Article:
When I was younger, I loved to read and write. I used to write about anything and everything. I stapled pieces of paper together with my stories in them, and called them my “books”. I loved English class and siezed every opportunity I had to write essays. My parents realized that when I was 5 — I had a story I’d written about my deceased younger brother published in my kindergarten’s yearly publication, and my teachers called up my parents to inform them that I could write.
Nothing could dampen my enthusiasm for writing– it was the one thing I was really good at and it made me feel good about myself, not only because I was good at it; but because it was a great platform for me to express myself. I was a shy kid, and writing had a way of changing that for me.
As the years passed, I learned more about the real world. I was socially conditioned to think of writing as a less-than-practical career; that it was useless, not lucrative in the least, and simply, nothing an Asian should be proud of. With that, I pushed all my interests aside and focused on pursuing a career in the field of science.
It was in Form 6 that I realized that I just couldn’t excel in the subjects I had no interest in. I was conflicted; my mind told me to just endure the science stream so that I could take up a degree in nutrition and dietetics. My heart, however, always went back to the past, reminding me of what I enjoyed the most: Writing.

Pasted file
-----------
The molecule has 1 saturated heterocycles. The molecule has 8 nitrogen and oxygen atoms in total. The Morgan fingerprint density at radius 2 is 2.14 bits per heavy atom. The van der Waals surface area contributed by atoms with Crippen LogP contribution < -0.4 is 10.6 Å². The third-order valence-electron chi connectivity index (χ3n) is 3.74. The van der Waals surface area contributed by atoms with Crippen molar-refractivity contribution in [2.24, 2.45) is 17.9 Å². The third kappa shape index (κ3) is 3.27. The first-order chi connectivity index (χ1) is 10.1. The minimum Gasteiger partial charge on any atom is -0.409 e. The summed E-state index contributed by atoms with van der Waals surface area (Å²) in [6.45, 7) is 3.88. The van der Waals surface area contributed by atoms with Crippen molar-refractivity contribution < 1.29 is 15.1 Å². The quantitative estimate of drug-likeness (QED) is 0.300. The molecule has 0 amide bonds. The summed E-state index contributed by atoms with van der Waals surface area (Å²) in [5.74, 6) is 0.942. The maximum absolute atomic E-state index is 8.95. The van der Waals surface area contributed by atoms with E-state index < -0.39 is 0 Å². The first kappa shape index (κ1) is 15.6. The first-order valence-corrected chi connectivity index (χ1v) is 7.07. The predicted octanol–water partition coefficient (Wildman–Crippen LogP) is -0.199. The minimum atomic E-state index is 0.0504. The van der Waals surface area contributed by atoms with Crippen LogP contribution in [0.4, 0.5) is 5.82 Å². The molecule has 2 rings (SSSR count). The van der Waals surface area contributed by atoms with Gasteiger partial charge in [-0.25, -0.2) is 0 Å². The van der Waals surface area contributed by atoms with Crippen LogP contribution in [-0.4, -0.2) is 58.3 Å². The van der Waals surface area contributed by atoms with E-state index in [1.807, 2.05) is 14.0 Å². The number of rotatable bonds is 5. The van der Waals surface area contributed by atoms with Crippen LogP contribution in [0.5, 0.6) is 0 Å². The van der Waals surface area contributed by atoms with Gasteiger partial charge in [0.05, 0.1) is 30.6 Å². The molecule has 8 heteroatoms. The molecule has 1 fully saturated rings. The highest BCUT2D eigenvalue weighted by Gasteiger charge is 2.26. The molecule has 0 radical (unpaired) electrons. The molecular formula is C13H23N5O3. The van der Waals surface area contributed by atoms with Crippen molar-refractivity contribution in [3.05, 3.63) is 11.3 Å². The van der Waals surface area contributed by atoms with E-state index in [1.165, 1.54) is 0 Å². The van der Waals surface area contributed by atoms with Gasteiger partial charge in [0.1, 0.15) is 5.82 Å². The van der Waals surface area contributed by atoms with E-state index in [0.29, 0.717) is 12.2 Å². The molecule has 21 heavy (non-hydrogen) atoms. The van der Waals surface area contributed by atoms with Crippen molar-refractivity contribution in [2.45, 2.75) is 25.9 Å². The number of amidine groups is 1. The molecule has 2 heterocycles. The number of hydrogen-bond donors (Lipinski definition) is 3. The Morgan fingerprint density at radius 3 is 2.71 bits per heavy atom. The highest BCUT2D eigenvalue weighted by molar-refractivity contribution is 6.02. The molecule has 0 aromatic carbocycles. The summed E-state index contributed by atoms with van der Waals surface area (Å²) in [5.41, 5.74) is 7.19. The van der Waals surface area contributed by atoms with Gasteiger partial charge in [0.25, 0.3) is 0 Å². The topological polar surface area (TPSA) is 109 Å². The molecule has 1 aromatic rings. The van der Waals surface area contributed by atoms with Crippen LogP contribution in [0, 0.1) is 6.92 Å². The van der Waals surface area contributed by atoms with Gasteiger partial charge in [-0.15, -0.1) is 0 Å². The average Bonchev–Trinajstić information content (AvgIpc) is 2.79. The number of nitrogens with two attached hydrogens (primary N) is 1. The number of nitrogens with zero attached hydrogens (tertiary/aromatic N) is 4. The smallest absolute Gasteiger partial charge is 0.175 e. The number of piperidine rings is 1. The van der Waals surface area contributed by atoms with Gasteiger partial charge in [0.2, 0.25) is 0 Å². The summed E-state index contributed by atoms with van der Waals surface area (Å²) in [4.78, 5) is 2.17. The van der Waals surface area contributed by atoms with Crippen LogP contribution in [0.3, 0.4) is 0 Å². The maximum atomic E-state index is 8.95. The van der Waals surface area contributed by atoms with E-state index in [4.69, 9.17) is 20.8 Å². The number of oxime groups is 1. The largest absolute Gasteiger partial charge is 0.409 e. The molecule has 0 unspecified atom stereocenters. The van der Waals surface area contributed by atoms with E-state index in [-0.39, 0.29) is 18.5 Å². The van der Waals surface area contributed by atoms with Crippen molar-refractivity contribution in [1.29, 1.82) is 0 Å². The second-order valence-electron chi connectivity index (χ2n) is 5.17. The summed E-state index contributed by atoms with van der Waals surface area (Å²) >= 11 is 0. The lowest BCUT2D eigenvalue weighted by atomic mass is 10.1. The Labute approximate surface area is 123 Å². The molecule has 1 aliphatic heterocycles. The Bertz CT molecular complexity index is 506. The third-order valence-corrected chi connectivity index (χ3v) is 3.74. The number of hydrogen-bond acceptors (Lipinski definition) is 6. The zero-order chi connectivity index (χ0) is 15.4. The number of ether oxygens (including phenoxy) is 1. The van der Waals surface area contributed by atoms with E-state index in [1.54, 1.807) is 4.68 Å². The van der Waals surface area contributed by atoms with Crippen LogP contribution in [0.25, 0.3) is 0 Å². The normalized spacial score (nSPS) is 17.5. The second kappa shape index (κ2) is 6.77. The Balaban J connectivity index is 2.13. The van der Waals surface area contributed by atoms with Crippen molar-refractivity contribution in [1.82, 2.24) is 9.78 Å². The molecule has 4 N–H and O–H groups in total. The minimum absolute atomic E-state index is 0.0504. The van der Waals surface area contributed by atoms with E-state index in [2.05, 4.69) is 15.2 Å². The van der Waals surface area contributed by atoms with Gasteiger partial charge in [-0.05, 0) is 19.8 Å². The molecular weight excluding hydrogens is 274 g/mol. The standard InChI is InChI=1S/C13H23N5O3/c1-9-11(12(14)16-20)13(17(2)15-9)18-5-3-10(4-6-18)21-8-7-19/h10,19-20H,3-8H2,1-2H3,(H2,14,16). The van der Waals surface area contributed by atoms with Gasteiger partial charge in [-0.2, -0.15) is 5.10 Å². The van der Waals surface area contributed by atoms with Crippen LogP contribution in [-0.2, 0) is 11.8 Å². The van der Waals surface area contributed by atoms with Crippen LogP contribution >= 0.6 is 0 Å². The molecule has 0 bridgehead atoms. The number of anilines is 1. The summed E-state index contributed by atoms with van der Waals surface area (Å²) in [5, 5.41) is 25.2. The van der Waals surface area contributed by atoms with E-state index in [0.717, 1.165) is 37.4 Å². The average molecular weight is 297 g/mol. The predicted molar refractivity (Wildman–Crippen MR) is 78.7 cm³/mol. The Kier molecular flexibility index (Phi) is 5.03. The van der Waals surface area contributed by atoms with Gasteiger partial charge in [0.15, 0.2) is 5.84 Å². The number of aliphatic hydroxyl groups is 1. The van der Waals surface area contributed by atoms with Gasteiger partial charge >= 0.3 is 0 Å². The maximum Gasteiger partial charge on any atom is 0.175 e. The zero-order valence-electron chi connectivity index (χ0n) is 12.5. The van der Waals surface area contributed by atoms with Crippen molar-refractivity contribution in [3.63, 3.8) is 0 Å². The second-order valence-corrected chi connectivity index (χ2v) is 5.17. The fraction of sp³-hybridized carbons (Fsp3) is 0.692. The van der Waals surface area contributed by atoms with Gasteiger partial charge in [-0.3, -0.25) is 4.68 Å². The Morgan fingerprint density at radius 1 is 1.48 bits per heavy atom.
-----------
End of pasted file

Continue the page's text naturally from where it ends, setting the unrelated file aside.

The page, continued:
One day, true to my curious nature, I googled myself and I found http://sixthseal.com/2004/03/my-dear-daughter-natalie/, a blog by blogger Poh Huai Bin, someone who used to be a colleague of my mother’s. He had apparently blogged about me, when I was only 10 years old. It had been 7 years and I had unearthed something from my childhood which I kept suppressed in my memories simply because I didn’t want to remember it. I had a passion for writing unlike no one else I knew, and I realized then and there that I should stop listening to what the people around me were saying and just do what I loved doing.
With the support of my mother, we finally convinced the rest of my family members, particularly my conventional father, that I should be writing as a career in the future instead of completing a degree I had no interest in, and suffering while doing it. Today, I am a Communications major and one of the very few people in my class of a hundred who want to pursue writing upon graduation. My journey as a writer so far has been the most tumultuous– I have fallen in and out of love for it more often than Kim Kardashian changes sexual partners. I am constantly lazy and uninspired, and I write only to a small audience of supporters who are mostly my friends, but that does not stifle my passion for it.
That explains my dream job– a boring desk job sitting by the computer every day and typing away until I develop carpal tunnel syndrome; but that is what makes me happy. Earning a salary that won’t impress most people, most probably, but still going to work with nothing on my mind but pure, unadulterated happiness.